For the first time, the Great Smoky Mountains National Park will have a woman as chief ranger.
The park, which straddles the border between North Carolina and Tennessee, is the most visited national park in the United States.
Tennessee native Lisa Hendy has been selected to become the park’s chief ranger in April. Hendy is now the chief ranger at Big Bend National Park in Texas. She has experience working at some of the most well-known national parks, including Yellowstone and the Grand Canyon.
“I am looking forward to returning to my home state in the park that provided my first real outdoor adventures,” Hendy said. “It will be a pleasure to be involved in the efforts to protect a place that was so instrumental in defining my passions and ultimately my career.”
A chief ranger oversees the division of the park that performs law enforcement duties, wildland fire operations, emergency medical services, search and rescue operations, and backcountry operations, according to the National Park Service. The position also has responsibility for staffing an emergency communications center. About 240 permanent and 80-plus seasonal employees work at the Great Smoky Mountains National Park.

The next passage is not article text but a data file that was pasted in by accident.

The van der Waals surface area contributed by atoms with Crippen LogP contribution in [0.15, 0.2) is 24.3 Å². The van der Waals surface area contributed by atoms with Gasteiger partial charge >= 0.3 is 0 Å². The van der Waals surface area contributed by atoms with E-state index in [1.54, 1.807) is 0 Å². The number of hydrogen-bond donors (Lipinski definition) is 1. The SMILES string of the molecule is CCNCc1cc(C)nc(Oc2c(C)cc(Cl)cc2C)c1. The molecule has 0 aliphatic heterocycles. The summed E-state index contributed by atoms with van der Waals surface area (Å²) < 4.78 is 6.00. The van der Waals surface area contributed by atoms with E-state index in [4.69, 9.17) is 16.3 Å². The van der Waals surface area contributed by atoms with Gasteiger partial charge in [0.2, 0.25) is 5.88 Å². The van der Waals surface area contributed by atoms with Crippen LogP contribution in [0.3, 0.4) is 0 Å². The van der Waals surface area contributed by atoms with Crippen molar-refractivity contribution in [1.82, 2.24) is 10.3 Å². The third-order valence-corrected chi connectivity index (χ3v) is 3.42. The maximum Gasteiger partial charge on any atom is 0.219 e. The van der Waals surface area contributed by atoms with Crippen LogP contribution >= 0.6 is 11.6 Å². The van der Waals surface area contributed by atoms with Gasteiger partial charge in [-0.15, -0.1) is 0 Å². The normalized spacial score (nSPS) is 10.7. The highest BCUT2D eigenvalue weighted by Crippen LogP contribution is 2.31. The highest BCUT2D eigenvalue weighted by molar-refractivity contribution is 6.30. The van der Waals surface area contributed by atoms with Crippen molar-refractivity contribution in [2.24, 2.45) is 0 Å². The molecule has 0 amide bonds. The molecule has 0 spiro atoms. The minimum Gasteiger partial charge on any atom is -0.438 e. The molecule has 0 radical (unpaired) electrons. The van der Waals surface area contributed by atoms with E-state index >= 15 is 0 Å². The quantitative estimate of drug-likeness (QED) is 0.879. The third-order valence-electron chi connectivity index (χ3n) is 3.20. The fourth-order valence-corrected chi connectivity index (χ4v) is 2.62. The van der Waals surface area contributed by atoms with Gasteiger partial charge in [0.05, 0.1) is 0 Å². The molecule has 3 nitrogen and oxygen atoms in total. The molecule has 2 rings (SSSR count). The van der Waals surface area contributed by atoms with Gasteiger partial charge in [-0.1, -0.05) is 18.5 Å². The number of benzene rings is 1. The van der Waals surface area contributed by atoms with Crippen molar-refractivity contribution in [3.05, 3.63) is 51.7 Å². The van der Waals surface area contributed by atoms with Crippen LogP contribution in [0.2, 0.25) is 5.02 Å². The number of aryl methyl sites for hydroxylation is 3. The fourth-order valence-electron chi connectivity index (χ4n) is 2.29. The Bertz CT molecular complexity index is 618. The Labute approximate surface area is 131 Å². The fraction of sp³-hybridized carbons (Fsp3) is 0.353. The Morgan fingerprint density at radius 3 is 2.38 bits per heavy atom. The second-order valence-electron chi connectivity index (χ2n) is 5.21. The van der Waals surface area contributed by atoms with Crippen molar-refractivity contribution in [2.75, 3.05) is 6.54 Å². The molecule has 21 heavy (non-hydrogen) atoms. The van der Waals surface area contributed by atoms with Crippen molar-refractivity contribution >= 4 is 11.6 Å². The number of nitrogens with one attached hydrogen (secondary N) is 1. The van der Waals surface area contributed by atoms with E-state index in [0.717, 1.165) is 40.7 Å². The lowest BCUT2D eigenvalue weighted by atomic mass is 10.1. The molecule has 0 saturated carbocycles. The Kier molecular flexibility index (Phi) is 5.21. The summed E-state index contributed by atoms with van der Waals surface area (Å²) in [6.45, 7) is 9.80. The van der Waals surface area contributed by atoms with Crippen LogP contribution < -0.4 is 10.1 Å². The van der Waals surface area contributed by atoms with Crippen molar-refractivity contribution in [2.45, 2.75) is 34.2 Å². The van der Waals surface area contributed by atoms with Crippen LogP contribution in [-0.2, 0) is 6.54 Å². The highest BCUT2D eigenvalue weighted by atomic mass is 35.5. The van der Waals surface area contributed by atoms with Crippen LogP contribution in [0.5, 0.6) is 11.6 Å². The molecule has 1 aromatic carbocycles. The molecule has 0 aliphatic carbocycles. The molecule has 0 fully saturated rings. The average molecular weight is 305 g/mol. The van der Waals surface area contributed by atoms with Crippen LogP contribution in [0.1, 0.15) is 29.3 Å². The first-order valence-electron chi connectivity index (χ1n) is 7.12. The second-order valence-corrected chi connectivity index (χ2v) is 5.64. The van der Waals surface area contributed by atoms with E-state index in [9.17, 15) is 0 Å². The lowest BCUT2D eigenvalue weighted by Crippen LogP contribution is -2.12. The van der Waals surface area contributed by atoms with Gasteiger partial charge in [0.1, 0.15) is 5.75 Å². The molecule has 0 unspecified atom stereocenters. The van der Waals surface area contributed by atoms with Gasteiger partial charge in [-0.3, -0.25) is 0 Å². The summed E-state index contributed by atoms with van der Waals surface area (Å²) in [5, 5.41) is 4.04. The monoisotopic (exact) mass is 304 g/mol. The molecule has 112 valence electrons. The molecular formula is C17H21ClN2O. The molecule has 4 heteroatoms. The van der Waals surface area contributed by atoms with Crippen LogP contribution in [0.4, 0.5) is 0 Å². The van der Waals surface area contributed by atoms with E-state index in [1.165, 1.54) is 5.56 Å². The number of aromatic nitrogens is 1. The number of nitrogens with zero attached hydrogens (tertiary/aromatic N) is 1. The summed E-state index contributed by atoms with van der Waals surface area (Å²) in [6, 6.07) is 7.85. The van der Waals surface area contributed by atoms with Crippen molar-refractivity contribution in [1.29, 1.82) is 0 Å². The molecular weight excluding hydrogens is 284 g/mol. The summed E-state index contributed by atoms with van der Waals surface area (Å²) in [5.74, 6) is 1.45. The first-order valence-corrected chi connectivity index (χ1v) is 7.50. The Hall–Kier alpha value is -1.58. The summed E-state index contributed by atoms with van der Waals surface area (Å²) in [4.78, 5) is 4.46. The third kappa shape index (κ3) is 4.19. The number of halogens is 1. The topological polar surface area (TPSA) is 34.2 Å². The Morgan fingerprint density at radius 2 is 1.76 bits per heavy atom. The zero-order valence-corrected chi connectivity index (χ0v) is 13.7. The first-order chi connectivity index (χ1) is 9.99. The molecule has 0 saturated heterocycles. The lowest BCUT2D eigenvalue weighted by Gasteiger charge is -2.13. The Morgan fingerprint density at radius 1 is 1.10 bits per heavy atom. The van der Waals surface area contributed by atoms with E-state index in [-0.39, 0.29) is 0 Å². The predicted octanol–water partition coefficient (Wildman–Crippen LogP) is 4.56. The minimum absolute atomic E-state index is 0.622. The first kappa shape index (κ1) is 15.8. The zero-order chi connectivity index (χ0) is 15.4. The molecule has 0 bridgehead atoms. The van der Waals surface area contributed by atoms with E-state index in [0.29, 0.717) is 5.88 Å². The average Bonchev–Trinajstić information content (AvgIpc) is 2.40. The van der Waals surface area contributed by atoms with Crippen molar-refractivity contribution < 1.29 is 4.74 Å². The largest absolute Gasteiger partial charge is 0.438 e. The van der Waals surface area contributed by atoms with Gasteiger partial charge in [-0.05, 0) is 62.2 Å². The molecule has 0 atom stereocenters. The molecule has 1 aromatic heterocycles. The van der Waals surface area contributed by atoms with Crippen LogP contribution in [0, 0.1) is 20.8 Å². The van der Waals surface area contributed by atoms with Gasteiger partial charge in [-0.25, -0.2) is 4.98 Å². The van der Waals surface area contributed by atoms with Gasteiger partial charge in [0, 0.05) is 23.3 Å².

Hendy is the 2011 recipient of the Harry Yount National Park Ranger Award, a peer-nominated award that’s one of the highest honors for a park ranger. She also received an Intermountain Region Exemplary Service Award in 2007 for lifesaving efforts within the Grand Canyon National Park, according to the park service.
“Lisa has demonstrated incredible leadership in managing law enforcement, fire, and search and rescue operations at some of the nation’s busiest parks,” National Park Service Superintendent Cassius Cash said in a statement. “She’s built strong programs by investing in local partnerships with neighboring agencies to help make areas safer for visitors and residents.”
Hendy is a certified paramedic, firefighter, aviation manager and a swiftwater rescuer.
“She is going to be a great addition to the park’s management team,” Cash added.